To do this, sow the seeds in moist a seed compost mix in a sealed plastic bag and leave for two to three days so that they can take up water and swell. Now put the bag in the coolest, but not freezing, part of the fridge.

 

There is often a wide variation in time taken for saved seeds to germinate and you may need wait anything from three to 18 weeks. Check the bag regularly, opening it to let air in and mixing carefully to keep the compost loose. Remove any seed that is showing signs of mould or rot.

 

As soon as any of the seeds split open or show signs of growth, like putting out a root, remove them and pot them up.

 

Seed can also be sown in pots and left outside for the winter, either in a cold frame or with the pot buried in a border.

 

Some seeds have hard coats and need to be either soaked to soften them, or have the shell chipped or abraded (called scarification) to let water in. Sweetpeas and lupins, as well as tree seeds with very hard coatings, are often scarified to encourage germination.

 

One of the easiest ways to scarify seed is to line a jar with sandpaper, put the seed in, lid the jar and then shake it until the seed casings have worn down enough so that water can be taken up.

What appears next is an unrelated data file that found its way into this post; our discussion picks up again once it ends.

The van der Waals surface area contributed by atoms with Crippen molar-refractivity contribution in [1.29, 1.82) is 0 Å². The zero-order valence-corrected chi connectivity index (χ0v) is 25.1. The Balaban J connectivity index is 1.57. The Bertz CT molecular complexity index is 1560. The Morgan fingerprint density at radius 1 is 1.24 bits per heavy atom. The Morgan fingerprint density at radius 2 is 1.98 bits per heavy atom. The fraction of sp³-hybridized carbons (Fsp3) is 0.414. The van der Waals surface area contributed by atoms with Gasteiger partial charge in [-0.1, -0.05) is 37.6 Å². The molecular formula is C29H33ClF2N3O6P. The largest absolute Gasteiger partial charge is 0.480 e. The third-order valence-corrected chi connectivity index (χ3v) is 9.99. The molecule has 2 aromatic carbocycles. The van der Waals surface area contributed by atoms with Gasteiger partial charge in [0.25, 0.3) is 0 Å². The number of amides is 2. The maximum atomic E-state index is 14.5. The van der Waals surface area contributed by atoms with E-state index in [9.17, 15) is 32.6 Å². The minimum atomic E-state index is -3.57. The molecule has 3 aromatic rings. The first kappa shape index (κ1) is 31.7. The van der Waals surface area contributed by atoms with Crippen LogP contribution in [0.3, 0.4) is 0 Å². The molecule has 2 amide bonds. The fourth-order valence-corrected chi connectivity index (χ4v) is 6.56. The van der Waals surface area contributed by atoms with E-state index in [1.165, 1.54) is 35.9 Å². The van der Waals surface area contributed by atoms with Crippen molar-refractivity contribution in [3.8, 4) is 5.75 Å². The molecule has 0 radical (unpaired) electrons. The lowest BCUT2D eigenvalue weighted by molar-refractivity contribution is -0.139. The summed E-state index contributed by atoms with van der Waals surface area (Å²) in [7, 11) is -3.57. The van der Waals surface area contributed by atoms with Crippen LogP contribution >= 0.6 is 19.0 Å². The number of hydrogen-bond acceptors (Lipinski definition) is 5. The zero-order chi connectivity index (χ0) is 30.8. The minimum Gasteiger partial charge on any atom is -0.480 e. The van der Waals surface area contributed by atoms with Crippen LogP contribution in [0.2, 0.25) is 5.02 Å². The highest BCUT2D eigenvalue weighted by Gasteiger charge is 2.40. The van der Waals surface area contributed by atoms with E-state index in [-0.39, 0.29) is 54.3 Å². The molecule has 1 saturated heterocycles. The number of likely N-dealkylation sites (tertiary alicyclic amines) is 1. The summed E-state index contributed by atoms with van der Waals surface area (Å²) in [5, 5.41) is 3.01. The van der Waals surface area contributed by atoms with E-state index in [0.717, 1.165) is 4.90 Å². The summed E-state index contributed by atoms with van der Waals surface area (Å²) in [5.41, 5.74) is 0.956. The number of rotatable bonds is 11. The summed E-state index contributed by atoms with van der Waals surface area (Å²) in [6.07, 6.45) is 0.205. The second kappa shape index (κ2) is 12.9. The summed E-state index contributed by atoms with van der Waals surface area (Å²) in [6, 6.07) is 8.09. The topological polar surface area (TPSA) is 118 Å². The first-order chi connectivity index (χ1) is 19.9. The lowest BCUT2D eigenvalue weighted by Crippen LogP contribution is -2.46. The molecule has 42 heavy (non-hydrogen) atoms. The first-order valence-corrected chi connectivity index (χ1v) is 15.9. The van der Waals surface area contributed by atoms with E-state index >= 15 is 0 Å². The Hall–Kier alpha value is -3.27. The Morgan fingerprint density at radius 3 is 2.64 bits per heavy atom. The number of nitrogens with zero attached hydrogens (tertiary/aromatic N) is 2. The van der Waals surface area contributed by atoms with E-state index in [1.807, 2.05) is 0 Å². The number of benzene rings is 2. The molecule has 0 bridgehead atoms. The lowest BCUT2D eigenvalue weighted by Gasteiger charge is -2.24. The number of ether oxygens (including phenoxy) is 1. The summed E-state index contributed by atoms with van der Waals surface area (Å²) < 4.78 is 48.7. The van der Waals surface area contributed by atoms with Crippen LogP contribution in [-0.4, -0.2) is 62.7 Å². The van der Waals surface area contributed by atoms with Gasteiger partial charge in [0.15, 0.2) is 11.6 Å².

Germination tests on saved seed

If you plan to keep seed for more than 12 months, it is worth carrying out germination tests every so often to ensure that the seed is still viable.

 

Lay some seed out on damp tissue and keep it covered in a warm place - a plastic box with a couple of holes in the lid, placed in an airing cupboard would do. Check the seed every few days to see how much has germinated. If more than a week passes with no more seed germinating then that gives you a good idea of how viable the seed is. For example, if eight out of ten have germinated, you might want to consider regrowing them and collecting new seed. If only half of them germinate, you should definitely grow them for fresh seed.

 

Iris pseudacorus seeds

Iris pseudacorus seeds look a bit like toffees...

Malva seeds

and Malva seeds remind me of miniature hedgehogs

A word of caution

Many seeds look very attractive, but they are not sweeties - don't eat them!

 

 © Copyright Miranda Hodgson 2007